Searchable Tickets and more!

So I was thinking today:

We definitely need to be able to search for tickets, but how? Right now with a “filtering” system, that makes it pretty easy to isolate the ticket that you’re looking for. However, what if you don’t remember the specifications of that ticket (i.e., who owns it, when it was modified or created, whether it’s open or closed)? What if you are looking for tickets based on a certain topic? This is where it would be handy to search for tickets based on topic! So there could be some key words. I remember back in CSC207 or CSC209, we did an assignment where we had to pick out the key words to be “topics” of an excerpt of text based on the frequency of words. That same assignment could be applied to this as well. OR we could ask the user to indicate tags for the ticket and so the search can be done by tags. I would prefer the first method mainly because it means the user has less to do, which is more convenient. This is a rough mock-up of what the search bar could look like. The image is a little faint.

Another thing I may or may not have mentioned in prior blogs is the ability to choose how many tickets to display at one time. Some people may want to see all the tickets at one time. We should provide for this. This would be an “option” of the grid box where the user can either input their own value for the number of tickets or use default values such as “all”.
I wanted to integrate the options into some sort of drop down menu, but then that would call for the user to input a value in some sort of pop-up window or something of that kind. Personally, I don’t like pop-up windows. So I used radio buttons to give the user the option to show all the tickets in one page, or select a custom amount. By default it will show 10 with the first option selected.

One thing about the “save” button. We want it to save the settings of the current grid so that when that particular user signs back in, they don’t have to change the settings again. One flaw with this is that the tickets are communal. So, if somebody closes a ticket that somebody else may have been viewing, when that other person goes back to try and find it, it may be hidden by default for being closed. I propose that if there are discrepancies between the previous log in tickets and the current ticket states, some sort of update should appear for the user so that they know, “oh yeah, so-and-so closed this ticket”. These updates could also include new tickets that pertain to the settings of that user. So if I have my grid set so that I only see tickets owned by me that are open and somebody assigns me a new ticket, I will get a notification that I was assigned another ticket. Also if somebody closed a ticket I owned, then I would be notified of that so that I’m not trying to find that ticket and know that it has been closed. This can either be achieved by a pop-up window (although I hate those), or an update box that appears either on top or underneath the grid. I think that on top is better since the user will see it right away.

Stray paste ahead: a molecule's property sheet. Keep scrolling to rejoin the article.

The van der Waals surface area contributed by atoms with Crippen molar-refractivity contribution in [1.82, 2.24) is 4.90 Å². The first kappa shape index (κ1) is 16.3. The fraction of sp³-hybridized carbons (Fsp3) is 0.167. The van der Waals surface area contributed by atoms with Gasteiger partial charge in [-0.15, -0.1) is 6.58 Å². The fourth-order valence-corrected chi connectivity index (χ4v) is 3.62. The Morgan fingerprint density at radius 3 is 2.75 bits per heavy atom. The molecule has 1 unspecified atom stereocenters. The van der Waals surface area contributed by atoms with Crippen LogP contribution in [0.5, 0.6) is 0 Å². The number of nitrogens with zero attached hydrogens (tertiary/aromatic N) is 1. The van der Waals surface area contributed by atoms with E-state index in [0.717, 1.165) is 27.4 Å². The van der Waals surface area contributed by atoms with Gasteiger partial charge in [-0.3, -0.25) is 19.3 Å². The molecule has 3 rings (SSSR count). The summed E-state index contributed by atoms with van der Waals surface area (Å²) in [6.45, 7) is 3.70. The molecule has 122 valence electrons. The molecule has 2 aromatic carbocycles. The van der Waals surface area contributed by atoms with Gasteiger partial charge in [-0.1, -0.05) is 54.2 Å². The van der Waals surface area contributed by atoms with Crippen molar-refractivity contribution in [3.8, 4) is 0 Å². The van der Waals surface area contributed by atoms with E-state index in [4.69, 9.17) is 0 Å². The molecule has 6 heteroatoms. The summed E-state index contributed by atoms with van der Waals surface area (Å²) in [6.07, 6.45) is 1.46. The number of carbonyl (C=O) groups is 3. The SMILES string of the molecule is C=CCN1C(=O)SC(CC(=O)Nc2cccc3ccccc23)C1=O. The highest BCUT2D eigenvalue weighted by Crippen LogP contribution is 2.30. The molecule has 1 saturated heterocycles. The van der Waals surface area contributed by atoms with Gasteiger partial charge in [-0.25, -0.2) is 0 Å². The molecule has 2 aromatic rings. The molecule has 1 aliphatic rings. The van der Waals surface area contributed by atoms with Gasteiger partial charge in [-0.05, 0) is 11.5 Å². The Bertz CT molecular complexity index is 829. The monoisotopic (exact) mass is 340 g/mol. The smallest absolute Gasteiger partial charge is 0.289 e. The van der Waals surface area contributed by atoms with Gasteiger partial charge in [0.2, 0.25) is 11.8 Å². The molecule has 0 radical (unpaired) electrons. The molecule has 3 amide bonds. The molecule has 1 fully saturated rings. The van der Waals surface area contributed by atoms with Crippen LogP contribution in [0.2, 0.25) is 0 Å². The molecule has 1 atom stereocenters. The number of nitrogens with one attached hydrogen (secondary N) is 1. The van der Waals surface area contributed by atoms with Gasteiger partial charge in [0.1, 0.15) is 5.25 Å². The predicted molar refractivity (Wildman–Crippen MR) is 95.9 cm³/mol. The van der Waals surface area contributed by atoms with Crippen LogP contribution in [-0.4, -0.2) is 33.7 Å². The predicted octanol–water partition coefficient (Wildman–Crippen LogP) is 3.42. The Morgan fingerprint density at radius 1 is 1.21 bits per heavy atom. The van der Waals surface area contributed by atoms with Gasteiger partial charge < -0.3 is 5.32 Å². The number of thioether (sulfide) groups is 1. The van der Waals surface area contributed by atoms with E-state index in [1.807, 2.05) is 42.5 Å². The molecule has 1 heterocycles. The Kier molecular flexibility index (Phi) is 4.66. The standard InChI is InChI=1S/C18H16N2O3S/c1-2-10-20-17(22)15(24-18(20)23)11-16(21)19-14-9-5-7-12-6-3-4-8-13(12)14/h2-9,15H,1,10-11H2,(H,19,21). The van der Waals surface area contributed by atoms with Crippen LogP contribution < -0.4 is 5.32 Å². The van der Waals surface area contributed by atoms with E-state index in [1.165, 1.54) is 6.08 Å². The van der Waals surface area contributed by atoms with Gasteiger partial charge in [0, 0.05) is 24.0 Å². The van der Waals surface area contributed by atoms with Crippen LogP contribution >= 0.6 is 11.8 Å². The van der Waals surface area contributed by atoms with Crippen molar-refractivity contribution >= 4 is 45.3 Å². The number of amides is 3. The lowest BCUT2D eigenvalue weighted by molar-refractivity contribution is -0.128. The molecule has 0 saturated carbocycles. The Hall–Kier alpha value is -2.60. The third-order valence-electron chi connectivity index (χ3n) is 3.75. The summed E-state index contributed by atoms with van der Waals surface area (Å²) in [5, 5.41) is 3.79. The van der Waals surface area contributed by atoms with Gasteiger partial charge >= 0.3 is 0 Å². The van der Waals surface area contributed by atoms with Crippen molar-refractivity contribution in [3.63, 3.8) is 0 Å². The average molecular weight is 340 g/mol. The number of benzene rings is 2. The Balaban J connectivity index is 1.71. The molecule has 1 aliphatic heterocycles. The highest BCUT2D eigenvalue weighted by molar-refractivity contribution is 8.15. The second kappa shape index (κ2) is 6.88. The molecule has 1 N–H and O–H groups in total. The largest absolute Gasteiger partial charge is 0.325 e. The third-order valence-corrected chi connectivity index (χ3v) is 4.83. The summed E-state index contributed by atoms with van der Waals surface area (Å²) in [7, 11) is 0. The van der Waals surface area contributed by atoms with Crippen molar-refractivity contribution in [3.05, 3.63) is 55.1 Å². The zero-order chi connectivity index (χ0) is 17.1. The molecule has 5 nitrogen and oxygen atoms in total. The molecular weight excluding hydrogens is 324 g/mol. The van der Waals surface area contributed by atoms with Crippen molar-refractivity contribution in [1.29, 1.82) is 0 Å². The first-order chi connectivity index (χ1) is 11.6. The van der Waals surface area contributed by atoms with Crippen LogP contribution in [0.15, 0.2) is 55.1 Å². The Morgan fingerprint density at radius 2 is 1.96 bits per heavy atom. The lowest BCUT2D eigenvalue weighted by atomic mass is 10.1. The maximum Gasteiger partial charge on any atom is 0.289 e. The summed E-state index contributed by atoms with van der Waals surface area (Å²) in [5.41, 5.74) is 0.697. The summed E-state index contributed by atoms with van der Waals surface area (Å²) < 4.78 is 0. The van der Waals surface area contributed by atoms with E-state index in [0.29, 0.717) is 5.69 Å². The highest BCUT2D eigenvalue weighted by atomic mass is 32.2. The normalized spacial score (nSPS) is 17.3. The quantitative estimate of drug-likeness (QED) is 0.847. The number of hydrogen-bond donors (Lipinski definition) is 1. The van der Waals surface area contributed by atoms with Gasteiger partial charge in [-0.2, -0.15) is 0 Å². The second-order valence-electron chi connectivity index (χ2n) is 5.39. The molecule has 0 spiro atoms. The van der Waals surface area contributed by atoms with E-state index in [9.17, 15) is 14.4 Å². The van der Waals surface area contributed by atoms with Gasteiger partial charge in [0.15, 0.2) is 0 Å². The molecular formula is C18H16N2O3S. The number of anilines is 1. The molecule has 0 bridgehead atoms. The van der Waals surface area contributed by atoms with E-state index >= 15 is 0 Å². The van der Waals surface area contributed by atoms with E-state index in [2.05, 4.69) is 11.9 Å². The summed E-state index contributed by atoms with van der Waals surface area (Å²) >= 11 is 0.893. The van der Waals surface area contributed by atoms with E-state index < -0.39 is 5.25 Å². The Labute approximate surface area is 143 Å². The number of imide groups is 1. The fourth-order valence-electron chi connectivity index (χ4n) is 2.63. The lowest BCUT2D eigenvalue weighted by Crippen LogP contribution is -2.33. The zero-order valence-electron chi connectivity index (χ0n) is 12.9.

This is an image of an update alert. I was thinking that the box should be a shade of red, but then realized that it would seem too alarming. Let’s face it, it’s not like the monitor is about to explode. So a light blue would be more calming.

Upon clicking the “more info” link, the window should expand (sliding the ticket grid down) and give a more detailed description of the tickets that were added or removed like so:

This is it for now! Please comment on this post. I will try to have more professionally mock-ups in the future. Perhaps even in PEN. Shocking!


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